Our hypothesis is that restoration of the ratio of RANKL: OPG by administration of exogenous OPG may be a potential therapy to protect against bone loss in RA. Due to the short half-life of biological agents and the chronic nature of the disease, gene therapy provides an attractive alternative to deliver gene to arthritic site where therapeutic protein (OPG) could be locally produced and executed. In this study, we examined the feasibility and efficacy of the adeno-associated virus (AAV)—mediated OPG gene transfer in a mouse collagen induced arthritis (CIA) model.

2. Materials and Methods

2.1. Animals

Female DBA/1 mice were obtained from Jackson Laboratory (Bar Harbor, ME) and housed in our pathogen-free barrier facility (12 hr light/12 hr dark cycle) and fed rodent chow. All animals were quarantined in the facility for two weeks prior to experimentation. The study was approved by the institutional Animal Investigation Committee (AIC).

2.2. Recombinant AAV Vectors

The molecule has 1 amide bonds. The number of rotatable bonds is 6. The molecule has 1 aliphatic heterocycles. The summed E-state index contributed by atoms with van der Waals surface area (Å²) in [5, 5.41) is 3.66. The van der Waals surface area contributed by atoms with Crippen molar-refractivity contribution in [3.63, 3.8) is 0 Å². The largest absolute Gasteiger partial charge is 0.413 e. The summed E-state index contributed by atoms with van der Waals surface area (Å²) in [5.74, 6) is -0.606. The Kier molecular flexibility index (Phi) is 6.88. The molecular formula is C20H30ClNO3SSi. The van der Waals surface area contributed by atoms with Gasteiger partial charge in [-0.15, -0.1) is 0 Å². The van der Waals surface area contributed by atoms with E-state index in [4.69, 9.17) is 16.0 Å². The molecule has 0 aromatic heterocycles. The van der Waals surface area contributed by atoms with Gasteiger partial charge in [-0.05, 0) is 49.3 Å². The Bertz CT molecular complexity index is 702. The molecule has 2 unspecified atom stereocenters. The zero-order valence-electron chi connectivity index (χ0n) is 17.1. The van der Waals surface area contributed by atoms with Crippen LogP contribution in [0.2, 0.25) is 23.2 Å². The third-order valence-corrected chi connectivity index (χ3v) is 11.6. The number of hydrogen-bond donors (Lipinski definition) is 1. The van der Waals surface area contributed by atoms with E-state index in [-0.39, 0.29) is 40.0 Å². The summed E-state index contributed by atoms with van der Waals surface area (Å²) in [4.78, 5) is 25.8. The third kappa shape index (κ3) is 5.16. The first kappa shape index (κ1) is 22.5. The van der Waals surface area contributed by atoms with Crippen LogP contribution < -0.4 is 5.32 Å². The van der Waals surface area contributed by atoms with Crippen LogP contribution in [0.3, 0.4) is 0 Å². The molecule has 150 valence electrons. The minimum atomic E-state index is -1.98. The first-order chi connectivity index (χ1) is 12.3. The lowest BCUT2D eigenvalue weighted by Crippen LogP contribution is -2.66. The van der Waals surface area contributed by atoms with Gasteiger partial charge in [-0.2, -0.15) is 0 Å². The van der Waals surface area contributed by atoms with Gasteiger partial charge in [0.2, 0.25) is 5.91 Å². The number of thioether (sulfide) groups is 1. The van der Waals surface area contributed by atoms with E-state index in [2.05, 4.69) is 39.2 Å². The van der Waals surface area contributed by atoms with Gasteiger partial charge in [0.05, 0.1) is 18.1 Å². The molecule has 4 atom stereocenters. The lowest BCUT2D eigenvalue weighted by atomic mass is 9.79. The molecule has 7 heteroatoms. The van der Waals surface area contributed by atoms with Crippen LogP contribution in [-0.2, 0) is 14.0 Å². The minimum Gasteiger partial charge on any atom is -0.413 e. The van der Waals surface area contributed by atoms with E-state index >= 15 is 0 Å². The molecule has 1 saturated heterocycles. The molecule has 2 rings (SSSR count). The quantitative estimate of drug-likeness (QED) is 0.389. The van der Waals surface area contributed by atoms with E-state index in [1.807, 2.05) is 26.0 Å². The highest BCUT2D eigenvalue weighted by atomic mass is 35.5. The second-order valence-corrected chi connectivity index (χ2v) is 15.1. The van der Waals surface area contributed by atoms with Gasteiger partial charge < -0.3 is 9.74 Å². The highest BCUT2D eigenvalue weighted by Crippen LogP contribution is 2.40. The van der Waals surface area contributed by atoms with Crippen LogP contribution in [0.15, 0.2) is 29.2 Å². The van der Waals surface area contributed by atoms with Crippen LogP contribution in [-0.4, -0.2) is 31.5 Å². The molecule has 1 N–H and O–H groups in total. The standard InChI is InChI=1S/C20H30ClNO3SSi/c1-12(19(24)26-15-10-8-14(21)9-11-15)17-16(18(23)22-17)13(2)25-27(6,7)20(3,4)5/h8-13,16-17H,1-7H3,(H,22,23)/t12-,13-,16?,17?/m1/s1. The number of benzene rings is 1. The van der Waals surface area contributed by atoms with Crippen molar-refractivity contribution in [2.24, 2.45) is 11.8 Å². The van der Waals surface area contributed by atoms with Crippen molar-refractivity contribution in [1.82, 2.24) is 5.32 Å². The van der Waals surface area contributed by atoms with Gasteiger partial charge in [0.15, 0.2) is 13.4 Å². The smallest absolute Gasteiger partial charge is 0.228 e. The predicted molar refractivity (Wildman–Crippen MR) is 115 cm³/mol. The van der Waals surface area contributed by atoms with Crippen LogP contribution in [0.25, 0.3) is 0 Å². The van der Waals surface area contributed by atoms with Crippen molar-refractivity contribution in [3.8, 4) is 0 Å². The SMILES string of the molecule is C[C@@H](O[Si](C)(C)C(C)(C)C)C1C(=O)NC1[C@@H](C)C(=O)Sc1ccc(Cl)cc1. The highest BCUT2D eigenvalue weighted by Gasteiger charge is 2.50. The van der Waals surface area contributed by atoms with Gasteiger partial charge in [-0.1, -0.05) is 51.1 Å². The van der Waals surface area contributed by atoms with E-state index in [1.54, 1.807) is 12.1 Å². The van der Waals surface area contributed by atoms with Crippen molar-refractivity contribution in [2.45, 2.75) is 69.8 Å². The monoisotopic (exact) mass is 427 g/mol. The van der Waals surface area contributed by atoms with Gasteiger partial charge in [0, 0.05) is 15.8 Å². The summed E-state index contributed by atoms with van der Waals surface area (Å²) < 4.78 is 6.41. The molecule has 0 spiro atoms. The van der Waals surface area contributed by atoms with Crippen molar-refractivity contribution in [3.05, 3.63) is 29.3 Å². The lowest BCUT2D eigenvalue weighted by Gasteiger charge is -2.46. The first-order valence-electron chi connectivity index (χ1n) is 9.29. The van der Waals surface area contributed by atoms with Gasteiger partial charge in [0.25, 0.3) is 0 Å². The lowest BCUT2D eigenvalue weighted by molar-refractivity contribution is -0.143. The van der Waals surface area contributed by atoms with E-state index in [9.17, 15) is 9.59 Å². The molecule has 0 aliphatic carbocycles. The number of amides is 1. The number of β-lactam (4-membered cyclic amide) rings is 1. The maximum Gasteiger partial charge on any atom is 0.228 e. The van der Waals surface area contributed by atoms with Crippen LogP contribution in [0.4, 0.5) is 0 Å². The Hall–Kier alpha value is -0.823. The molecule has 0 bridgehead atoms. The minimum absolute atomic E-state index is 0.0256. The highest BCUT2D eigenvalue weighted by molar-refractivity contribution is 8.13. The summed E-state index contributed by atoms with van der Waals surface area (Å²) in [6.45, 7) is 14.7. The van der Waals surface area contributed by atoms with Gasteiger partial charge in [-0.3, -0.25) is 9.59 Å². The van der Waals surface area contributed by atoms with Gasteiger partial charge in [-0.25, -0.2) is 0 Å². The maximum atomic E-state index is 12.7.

Generation and purification of the AAV-OPG-eGFP plasmid has been described previously [23]. The purified pAAV-CMV-OPG-IRES-EGFP was sent to the Gene Core Facility, University of North Carolina at Chapel Hill for rAAV-OPG-IRES-EGFP packaging and purification using a helper virus-free method [24]. The titer of the resulting rAAV-OPG-IRES-EGFP was ~1 × 109/mL. AAV-LacZ vectors were purchased from the Gene Core Facility, University of North Carolina at Chapel Hill, with original titer of 1 × 1011/mL.

2.3. Induction and Assessment of CIA

The establishment of the CIA model was detailed previously [25]. Briefly, forty (40) female DBA/1 mice at 10–12 weeks of age were intradermally injected 100 μg type II bovine collagen (kindly provided by Dr. Marie Griffiths, University of Utah) in Freund’s complete adjuvant (FCA) at the base of the tail, followed by daily examination for the onset of the disease. Onset of CIA was determined upon observation of the first signs of definitive erythema and edema in the metatarsal or metacarpal regions of the paws. 100% of mice developed arthritis within 3 to 7 weeks after immunization. At the first appearance of clinical evidence of arthritis, mice were randomly divided into three groups, arthritic paws were injected periarticularly with either (1) AAV-OPG-eGFP at a titer of 108 cfu/mL ( ), (2) AAV-LacZ at a titer of 108 cfu/mL as viral controls ( ), or (3) virus-free medium as negative controls ( ).